日本での一年間

March 19, 2011

Meanwhile, in Western Japan…

Filed under: Events, Inaka Life — myyearinjapan @ 4:48 pm

I apologize for the lack of posts recently. For a while I was glued to the television watching the news.

If you’ve been watching the news lately (be it the American, British, Aussie news or practically any other), you’ve certainly heard a lot about the CRISIS in Japan. Watching the news from abroad, you would think that the entire country is at a stand still, lacking basic necessities. But Japan is not a tiny country. Yes, parts of Japan are suffering. Particularly the North-East part of Honshu Island. In Miyagi, Iwate and Fukushima prefectures, people are lacking heat, food, hygiene products, water, medicine and other necessities. The one-two punch of a 9.0 earthquake and tsunami that reached 12 meters (40 ft) in some areas has destroyed infrastructure and wiped away entire towns. The current situation at the nuclear plant in Fukushima is making things worse for the people farther North because it is another obstacle preventing goods from reaching the North. Also, the people leaving Fukushima add to the number of total evacuees in Japan. At the time of this posting, 7,653 people have been confirmed dead and over 19,000 people are missing, according to NHK. The nation is in mourning.

But where I am, hundreds of miles to the West of the earthquake, tsunami, and nuclear power plant, life goes on like normal.

Famima

Local Family Mart convenience store on Thursday 3/17. No food shortage here.

No lights on in the freezer. The sign says that the company is "lighting down" all their freezers to conserve electricity in the wake of the earthquake.

This energy conservation idea was a untrue rumor with good effects. Many people in Japan were told to conserve electricity after the tsunami stopped several nuclear reactors that supplied energy to Eastern Japan. While people in Eastern Japan could help conserve electricity and thereby ensure that people who needed it got necessary electricity, people in Western Japan were unable to help.  The reason is that Eastern Japan runs on a 50 hrz frequency and Western Japan runs on a 60 hrz frequency. But saving electricity is always good for the environment, right?

Bike resting by a house, Sat 3/19.

Cabbage Patch.

This cabbage is looking pretty good.

At the local housing goods store. Pretty busy on a Saturday.

High schoolers biking down the street.

TVs at the local electronics store show news about the quake and nuclear plant. This man in the face mask, who is evacuating, is talking about how hard it is to leave home.

At a nearby gas station. Gasoline prices have gone up about 10 yen per liter since the quake.

Plenty of everything except for Grape Fanta at the supermarket. (Why Grape Fanta????)

I've been hearing a lot of about supermarkets in the East with little or no food, but that is simply not the case here.

Bread section

Also plenty of meat.

These crabs were still moving! And they were watching us watching them!

All the fresh fish

Sweet potatoes

onions, potatoes, carrots

Cabbages

The local produce section

A mini-shopper with a mini-shopping cart

Another sign of the earthquake's effects. This store is short of batteries. They have a sign up apologizing and saying that it's because of the earthquake.

Does this seem like a place in crisis? I think not. But just because people are going about their lives, does not mean that they have forgotten that people are suffering. I have seen people donating money, blankets, food, water, and anythings else they can. I have seen people donating blood and offering to open up their homes if anyone who has lost their home needs a place to stay. The devastation caused by the great quake and tsunami are never far from people’s minds. If you would like to help, please consider a donation to the Red Cross, Save the Children, or any other charity of your choice. Even a small amount can help, so please give what you can. And if you are in a disaster prone area, I urge you to prepare an emergency kit and familiarize yourself with emergency procedures.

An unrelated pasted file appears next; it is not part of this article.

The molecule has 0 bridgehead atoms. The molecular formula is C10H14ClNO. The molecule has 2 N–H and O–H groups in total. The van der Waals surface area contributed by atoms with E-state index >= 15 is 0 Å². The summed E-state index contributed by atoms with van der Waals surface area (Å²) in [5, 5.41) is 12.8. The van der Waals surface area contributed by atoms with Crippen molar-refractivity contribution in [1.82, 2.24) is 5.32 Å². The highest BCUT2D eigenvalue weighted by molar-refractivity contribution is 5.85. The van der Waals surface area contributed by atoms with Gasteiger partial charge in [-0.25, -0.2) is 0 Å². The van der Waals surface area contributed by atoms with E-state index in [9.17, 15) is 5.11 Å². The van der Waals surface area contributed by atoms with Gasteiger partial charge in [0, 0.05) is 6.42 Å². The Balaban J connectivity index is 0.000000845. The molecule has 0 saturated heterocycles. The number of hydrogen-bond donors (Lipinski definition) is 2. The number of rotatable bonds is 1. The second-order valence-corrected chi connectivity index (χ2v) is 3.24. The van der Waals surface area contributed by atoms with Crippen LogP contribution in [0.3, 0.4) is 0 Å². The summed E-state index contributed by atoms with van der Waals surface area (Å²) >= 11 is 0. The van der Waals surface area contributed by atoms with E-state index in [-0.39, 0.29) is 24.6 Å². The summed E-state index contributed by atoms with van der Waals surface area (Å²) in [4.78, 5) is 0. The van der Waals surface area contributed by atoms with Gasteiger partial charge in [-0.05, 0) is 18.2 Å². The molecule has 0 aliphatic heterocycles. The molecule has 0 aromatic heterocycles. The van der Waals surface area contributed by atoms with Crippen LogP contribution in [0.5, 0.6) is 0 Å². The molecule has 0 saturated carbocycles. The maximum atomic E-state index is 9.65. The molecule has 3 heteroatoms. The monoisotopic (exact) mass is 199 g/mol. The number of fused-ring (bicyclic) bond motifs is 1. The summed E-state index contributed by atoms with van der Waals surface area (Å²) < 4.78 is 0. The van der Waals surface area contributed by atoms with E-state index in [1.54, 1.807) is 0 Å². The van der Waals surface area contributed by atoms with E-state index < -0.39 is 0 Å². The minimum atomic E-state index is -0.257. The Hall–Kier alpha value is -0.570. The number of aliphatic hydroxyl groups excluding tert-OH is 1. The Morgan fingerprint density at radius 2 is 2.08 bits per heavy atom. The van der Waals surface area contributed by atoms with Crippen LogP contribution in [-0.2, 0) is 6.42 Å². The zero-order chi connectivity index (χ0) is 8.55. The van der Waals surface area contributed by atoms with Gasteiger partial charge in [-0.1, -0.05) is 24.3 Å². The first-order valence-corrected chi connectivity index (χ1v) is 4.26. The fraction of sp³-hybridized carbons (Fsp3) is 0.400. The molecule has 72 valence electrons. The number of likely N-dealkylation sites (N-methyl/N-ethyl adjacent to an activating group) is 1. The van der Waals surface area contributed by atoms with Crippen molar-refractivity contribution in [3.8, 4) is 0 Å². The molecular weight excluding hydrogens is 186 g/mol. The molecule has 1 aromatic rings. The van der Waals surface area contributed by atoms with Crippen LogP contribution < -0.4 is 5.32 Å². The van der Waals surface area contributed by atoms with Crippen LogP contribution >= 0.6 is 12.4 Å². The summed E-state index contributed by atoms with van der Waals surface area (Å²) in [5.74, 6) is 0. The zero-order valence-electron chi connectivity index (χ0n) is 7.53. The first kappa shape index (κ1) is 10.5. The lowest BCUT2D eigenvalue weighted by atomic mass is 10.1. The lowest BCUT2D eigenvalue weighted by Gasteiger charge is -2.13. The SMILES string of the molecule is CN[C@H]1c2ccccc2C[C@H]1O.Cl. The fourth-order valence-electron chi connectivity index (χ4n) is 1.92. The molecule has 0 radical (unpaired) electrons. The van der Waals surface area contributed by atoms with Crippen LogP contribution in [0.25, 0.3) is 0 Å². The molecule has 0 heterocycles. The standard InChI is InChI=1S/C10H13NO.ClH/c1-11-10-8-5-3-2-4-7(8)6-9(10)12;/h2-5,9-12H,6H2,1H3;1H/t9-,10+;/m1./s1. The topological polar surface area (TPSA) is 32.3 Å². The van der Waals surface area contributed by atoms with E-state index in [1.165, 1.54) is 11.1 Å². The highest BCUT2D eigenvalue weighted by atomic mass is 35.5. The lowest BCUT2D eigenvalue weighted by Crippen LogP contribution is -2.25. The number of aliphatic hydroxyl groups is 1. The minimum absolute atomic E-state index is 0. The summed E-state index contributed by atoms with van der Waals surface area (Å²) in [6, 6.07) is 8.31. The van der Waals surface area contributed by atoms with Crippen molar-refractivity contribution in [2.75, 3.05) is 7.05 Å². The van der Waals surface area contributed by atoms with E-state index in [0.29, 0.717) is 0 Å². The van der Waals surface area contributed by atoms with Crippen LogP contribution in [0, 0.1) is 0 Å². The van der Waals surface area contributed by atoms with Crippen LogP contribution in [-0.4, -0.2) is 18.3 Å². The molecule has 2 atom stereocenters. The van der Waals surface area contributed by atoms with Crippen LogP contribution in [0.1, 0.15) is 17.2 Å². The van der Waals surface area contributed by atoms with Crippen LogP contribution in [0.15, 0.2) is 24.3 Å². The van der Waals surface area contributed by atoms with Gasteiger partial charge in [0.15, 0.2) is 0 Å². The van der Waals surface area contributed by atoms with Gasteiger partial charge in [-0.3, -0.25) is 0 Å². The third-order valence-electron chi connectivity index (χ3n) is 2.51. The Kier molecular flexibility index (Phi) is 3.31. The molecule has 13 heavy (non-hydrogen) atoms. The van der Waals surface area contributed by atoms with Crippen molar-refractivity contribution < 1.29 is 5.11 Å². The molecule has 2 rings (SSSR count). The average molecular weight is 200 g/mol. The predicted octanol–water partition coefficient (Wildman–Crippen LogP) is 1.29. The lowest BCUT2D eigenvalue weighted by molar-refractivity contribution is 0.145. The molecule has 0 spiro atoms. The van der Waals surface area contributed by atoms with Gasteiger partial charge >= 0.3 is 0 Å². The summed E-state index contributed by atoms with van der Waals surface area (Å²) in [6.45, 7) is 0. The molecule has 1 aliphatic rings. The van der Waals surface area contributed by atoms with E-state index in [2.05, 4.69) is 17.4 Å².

Advertisements

5 Comments »

  1. Hi Susannah,
    Thanks for this reassuring post. I’m happy that life is so normal where you are and I sincerely hope Grape Fanta isn’t your drink. Take care! Hugs, Adrienne and Syd

    Comment by Adrienne Lieberman — March 19, 2011 @ 8:39 pm

    • Hi Adrienne,
      This post was my mom’s idea actually. I’m sure that she just wanted to be reassured herself. And grape fanta isn’t my drink, so no worries there!

      Comment by myyearinjapan — March 19, 2011 @ 11:39 pm

  2. “why grape fanta?” puahahaha. made my day.

    Comment by jennyo — March 21, 2011 @ 10:27 pm

  3. […] a week ago, I wrote a post about how life is going on pretty much as before here. But, I should mention that we are doing what […]

    Pingback by How We’re Helping in the West « 日本での一年間 — March 27, 2011 @ 11:57 pm

  4. […] and devastated Northeastern Japan, things have been a bit different here. Although my area was not greatly affected by the initial disaster and is a safe distance away from the Fukushima Nucelar Plant, the general […]

    Pingback by The Ubiquitous Donation Box « 日本での一年間 — April 11, 2011 @ 11:53 pm


RSS feed for comments on this post. TrackBack URI

Leave a Reply

Fill in your details below or click an icon to log in:

WordPress.com Logo

You are commenting using your WordPress.com account. Log Out / Change )

Twitter picture

You are commenting using your Twitter account. Log Out / Change )

Facebook photo

You are commenting using your Facebook account. Log Out / Change )

Google+ photo

You are commenting using your Google+ account. Log Out / Change )

Connecting to %s

Blog at WordPress.com.

%d bloggers like this: